In the back of Gibbons Hall is a small to-go eatery that supports the local community’s grown food and promotes a healthy eating lifestyle. Many JMU students aren’t aware of this small dining service because of its hidden placement and lack of popularity. But for others, the deconstruction of Let’s Go! Local for the future D-Hall construction is breaking hearts as well as walls.

“Let’s Go! Local started with an idea: a way of eating and living that links the pleasure of food with a commitment to the community and the environment,” Angela Ritchie, JMU Dining Services’ Marketing Manager, said through email.

Students say that Let’s Go! Local can be a great way to ditch the long lines at other dining facilities during lunch hours, but it's not making the cut for the future plans of D-Hall. After this semester, it will no longer be available.

“Sometimes you don’t want to go to the more popular ones, like Dukes or Top Dog, but you want to go to just a small place,” Mona Abdelhamid, an undeclared freshman, said. “Let’s Go! Local is a nice place where you can just go in and get out. It’s nice to just make your own food than make other people do it.”

According to Ritchie, Let’s Go! Local acquires all of its food from local farmers, unlike D-Hall and E-Hall, with the promise to decrease the mileage of students’ food from the farm to their forks. It makes everything from scratch daily and minimizes sodium, fat and calories to better feed the JMU population.

It’s “food that is good for those who eat it, for the earth and for the people who grow it,” Ritchie said.

It offers many options to create your own sandwich, salad or soft taco. This aspect is what sets Let’s Go! Local apart from JMU’s other dining locations.

“I like that I can make my own salad, as well as the fact that it is generally less crowded than other dining places,” Hannah Dodd, a freshman media arts and design major, said.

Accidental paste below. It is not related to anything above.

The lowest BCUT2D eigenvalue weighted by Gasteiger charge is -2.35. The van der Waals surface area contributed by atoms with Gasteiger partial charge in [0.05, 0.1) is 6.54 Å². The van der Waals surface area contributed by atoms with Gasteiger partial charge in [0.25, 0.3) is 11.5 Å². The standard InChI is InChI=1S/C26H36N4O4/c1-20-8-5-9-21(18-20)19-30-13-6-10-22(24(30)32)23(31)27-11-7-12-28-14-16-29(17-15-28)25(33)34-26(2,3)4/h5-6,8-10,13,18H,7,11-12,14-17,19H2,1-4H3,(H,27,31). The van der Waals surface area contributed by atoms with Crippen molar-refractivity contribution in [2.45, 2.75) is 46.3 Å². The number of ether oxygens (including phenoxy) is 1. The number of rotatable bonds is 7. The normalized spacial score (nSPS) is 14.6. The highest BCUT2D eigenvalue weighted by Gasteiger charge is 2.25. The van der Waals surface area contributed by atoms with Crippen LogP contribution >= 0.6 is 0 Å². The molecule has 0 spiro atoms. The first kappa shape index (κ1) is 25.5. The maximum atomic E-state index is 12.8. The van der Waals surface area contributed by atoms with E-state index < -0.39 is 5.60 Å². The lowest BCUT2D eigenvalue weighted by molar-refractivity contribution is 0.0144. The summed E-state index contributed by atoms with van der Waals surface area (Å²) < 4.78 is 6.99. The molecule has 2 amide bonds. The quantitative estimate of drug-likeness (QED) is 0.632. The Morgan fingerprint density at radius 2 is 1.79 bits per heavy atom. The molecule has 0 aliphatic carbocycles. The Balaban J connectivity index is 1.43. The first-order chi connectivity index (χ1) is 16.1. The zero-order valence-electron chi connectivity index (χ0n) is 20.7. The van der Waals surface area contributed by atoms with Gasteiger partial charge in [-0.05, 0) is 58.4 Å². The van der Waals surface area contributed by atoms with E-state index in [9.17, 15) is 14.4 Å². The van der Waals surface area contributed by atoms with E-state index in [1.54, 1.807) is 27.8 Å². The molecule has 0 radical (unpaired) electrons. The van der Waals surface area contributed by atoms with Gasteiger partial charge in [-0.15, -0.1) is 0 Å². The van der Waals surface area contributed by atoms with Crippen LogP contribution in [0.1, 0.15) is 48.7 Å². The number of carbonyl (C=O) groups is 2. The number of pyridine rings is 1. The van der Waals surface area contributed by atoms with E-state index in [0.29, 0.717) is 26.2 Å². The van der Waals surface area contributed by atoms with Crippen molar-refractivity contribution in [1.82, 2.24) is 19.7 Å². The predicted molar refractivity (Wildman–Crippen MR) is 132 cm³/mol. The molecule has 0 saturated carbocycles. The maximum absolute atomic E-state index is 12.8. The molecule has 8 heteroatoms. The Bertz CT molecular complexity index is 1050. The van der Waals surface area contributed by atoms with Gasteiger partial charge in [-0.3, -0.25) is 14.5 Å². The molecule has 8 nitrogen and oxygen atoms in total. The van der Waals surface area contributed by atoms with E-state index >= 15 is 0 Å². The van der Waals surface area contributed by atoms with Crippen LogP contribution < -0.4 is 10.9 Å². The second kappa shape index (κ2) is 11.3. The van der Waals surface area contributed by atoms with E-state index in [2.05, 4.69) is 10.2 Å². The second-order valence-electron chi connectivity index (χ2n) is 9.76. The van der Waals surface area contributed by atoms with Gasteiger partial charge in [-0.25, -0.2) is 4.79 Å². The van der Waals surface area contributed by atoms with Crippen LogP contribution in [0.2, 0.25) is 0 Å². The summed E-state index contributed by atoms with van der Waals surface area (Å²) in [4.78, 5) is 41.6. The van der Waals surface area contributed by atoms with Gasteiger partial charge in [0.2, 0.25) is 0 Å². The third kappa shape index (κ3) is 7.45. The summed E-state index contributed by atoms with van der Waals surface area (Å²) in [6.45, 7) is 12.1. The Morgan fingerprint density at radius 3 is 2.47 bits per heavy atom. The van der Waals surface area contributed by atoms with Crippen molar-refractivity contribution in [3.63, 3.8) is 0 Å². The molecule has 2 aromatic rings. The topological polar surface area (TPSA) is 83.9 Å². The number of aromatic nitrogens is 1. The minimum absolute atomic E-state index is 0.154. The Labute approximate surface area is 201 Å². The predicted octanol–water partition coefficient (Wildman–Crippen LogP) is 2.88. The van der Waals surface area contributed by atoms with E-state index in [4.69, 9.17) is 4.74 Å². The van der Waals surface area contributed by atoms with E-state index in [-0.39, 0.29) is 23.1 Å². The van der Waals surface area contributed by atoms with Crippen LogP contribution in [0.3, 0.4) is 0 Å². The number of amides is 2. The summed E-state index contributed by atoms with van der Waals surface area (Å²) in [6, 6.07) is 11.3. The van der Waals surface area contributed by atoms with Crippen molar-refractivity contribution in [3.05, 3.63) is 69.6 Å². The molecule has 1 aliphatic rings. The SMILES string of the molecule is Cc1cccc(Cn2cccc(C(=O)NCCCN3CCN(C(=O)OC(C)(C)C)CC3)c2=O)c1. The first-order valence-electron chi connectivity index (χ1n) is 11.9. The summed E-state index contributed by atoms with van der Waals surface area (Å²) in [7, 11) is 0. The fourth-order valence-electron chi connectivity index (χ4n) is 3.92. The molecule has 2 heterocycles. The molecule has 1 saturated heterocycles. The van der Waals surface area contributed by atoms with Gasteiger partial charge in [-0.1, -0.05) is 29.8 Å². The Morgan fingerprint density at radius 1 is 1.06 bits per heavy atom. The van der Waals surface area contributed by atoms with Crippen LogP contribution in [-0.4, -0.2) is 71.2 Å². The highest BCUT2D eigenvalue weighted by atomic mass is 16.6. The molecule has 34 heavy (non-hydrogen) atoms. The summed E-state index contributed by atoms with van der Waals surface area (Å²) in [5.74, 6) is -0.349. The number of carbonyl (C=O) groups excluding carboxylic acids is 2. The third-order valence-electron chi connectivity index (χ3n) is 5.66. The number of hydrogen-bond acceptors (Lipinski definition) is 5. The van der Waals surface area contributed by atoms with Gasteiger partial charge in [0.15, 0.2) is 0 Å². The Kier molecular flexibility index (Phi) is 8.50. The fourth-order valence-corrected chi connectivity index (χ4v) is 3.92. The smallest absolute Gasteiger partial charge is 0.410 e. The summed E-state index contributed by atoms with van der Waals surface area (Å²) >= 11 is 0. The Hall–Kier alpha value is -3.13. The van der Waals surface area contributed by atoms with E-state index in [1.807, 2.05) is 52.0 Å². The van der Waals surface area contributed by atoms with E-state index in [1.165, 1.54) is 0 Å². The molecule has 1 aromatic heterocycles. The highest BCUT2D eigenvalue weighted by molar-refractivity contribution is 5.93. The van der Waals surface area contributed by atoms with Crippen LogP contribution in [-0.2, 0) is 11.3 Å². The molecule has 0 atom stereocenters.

Let’s Go! Local has tried to bring the Harrisonburg and JMU community together through food. The workers enjoy seeing the few students who enter Let’s Go! Local everyday, and usually have a smile on their faces.

“It’s a small place, but [the cashier’s] nice and if you talk to her she’ll have a conversation with you,” Abdelhamid said. “I think people like that.”

For Abdelhamid, Let’s Go! Local was a beloved new discovery last semester. She’d never heard of it, but with the help of her roommate she found one of her favorite dining locations at JMU.

“I asked her, ‘Where is it?’ because I’m always trying to find new food places,” Abdelhamid said. “I went there for the first time and I was very happy to see it.”

Dining Services has promised to provide more local food options throughout JMU’s other dining locations by providing made from scratch and farm-to-fork meals for all future JMU students. The farms that provide food to Let’s Go! Local are spread all across Virginia, including Rainbow Hills Farm in Ferrum, Sunnyside Farms in Cumberland and Crown Orchard in Covesville.

“As part of being a new student here, it would be very unfortunate to have a local food place go away,” Abdelhamid said. “I would hate to see it go away because it is another place [that’s] a part of JMU, and it would be sad to deprive the future students who don’t get a chance to have another food place to eat.”

With the closing of D-Hall this summer and the opening of the new D-Hub in the R1 parking lot, Dining Services will serve carry-out food and have a higher capacity than D-Hall has now. Although a chapter of JMU’s past may be closing, a new one is sure to bring students new memories.

“Let’s Go! Local has always been one of my favorite places to eat,” Dodd said. “One of the things I’ll miss most about it is the woman who works there day in and day out. She never failed to put a smile on my face when I talked to her.”


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Maddelynne Parker is a senior writer in her third year working for The Breeze. She loves to write album reviews, artist features and really anything that involves music. Her goal in life is to be published by NME and Spin magazine.